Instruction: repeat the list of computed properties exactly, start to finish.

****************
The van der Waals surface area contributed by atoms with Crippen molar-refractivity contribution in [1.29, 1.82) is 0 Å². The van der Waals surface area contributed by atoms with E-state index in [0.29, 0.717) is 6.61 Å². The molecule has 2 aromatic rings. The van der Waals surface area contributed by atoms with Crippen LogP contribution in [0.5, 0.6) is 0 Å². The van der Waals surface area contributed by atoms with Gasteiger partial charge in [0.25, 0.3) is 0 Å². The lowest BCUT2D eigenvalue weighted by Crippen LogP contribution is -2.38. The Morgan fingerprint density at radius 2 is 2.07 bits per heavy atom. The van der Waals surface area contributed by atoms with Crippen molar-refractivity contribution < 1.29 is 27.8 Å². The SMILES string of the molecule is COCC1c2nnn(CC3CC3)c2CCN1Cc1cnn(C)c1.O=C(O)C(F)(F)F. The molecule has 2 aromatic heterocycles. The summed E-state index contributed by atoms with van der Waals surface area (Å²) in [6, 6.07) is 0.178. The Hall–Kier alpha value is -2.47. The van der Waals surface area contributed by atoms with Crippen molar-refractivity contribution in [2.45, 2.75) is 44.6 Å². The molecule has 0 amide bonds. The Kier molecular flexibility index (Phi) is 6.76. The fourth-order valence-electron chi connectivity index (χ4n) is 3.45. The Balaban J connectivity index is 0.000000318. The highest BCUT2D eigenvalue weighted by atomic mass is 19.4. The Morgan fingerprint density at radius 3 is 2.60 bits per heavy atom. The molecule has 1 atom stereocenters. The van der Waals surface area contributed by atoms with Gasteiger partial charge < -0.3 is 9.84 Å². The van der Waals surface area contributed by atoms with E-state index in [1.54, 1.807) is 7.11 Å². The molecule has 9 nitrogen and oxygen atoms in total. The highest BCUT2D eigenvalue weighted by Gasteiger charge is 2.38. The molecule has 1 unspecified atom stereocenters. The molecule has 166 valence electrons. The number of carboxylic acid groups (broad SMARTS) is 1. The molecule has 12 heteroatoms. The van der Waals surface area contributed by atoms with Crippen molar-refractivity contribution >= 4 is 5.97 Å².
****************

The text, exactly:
The van der Waals surface area contributed by atoms with Crippen molar-refractivity contribution in [1.29, 1.82) is 0 Å². The van der Waals surface area contributed by atoms with E-state index in [0.29, 0.717) is 6.61 Å². The molecule has 2 aromatic rings. The van der Waals surface area contributed by atoms with Crippen LogP contribution in [0.5, 0.6) is 0 Å². The van der Waals surface area contributed by atoms with Gasteiger partial charge in [0.25, 0.3) is 0 Å². The lowest BCUT2D eigenvalue weighted by Crippen LogP contribution is -2.38. The Morgan fingerprint density at radius 2 is 2.07 bits per heavy atom. The van der Waals surface area contributed by atoms with Crippen molar-refractivity contribution < 1.29 is 27.8 Å². The SMILES string of the molecule is COCC1c2nnn(CC3CC3)c2CCN1Cc1cnn(C)c1.O=C(O)C(F)(F)F. The molecule has 2 aromatic heterocycles. The summed E-state index contributed by atoms with van der Waals surface area (Å²) in [6, 6.07) is 0.178. The Hall–Kier alpha value is -2.47. The van der Waals surface area contributed by atoms with Crippen molar-refractivity contribution in [2.45, 2.75) is 44.6 Å². The molecule has 0 amide bonds. The Kier molecular flexibility index (Phi) is 6.76. The fourth-order valence-electron chi connectivity index (χ4n) is 3.45. The Balaban J connectivity index is 0.000000318. The highest BCUT2D eigenvalue weighted by atomic mass is 19.4. The Morgan fingerprint density at radius 3 is 2.60 bits per heavy atom. The molecule has 1 atom stereocenters. The van der Waals surface area contributed by atoms with Gasteiger partial charge < -0.3 is 9.84 Å². The van der Waals surface area contributed by atoms with E-state index in [1.54, 1.807) is 7.11 Å². The molecule has 9 nitrogen and oxygen atoms in total. The highest BCUT2D eigenvalue weighted by Gasteiger charge is 2.38. The molecule has 1 unspecified atom stereocenters. The molecule has 166 valence electrons. The number of carboxylic acid groups (broad SMARTS) is 1. The molecule has 12 heteroatoms. The van der Waals surface area contributed by atoms with Crippen molar-refractivity contribution >= 4 is 5.97 Å².